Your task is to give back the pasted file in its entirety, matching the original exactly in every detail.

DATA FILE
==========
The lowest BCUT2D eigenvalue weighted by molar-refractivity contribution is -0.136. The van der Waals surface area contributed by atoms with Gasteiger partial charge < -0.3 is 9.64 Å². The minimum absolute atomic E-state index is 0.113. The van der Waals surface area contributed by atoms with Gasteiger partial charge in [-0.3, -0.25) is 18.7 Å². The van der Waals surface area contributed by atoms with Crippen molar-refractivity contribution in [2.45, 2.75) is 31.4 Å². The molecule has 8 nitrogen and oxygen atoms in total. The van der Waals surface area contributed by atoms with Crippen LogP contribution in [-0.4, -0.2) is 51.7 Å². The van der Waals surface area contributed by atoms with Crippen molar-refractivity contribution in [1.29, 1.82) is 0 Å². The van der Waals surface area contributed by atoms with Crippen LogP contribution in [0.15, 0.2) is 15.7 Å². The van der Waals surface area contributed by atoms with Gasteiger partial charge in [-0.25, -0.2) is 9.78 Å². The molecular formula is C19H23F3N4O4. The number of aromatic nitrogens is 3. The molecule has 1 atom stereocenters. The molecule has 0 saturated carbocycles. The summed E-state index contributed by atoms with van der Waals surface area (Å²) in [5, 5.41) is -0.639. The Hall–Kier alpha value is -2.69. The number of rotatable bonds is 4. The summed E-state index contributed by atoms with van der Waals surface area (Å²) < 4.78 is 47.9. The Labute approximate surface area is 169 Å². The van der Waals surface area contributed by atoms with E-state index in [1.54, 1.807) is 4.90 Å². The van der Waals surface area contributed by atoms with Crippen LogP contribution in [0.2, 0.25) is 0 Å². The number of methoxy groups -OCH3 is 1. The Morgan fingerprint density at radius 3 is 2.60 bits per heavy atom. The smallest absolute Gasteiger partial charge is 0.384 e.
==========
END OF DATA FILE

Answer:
The lowest BCUT2D eigenvalue weighted by molar-refractivity contribution is -0.136. The van der Waals surface area contributed by atoms with Gasteiger partial charge < -0.3 is 9.64 Å². The minimum absolute atomic E-state index is 0.113. The van der Waals surface area contributed by atoms with Gasteiger partial charge in [-0.3, -0.25) is 18.7 Å². The van der Waals surface area contributed by atoms with Crippen molar-refractivity contribution in [2.45, 2.75) is 31.4 Å². The molecule has 8 nitrogen and oxygen atoms in total. The van der Waals surface area contributed by atoms with Crippen LogP contribution in [-0.4, -0.2) is 51.7 Å². The van der Waals surface area contributed by atoms with Crippen molar-refractivity contribution in [1.29, 1.82) is 0 Å². The van der Waals surface area contributed by atoms with Crippen LogP contribution in [0.15, 0.2) is 15.7 Å². The van der Waals surface area contributed by atoms with Gasteiger partial charge in [-0.25, -0.2) is 9.78 Å². The molecular formula is C19H23F3N4O4. The number of aromatic nitrogens is 3. The molecule has 1 atom stereocenters. The molecule has 0 saturated carbocycles. The summed E-state index contributed by atoms with van der Waals surface area (Å²) in [5, 5.41) is -0.639. The Hall–Kier alpha value is -2.69. The number of rotatable bonds is 4. The summed E-state index contributed by atoms with van der Waals surface area (Å²) < 4.78 is 47.9. The Labute approximate surface area is 169 Å². The van der Waals surface area contributed by atoms with E-state index in [1.54, 1.807) is 4.90 Å². The van der Waals surface area contributed by atoms with Crippen LogP contribution in [0.2, 0.25) is 0 Å². The number of methoxy groups -OCH3 is 1. The Morgan fingerprint density at radius 3 is 2.60 bits per heavy atom. The smallest absolute Gasteiger partial charge is 0.384 e.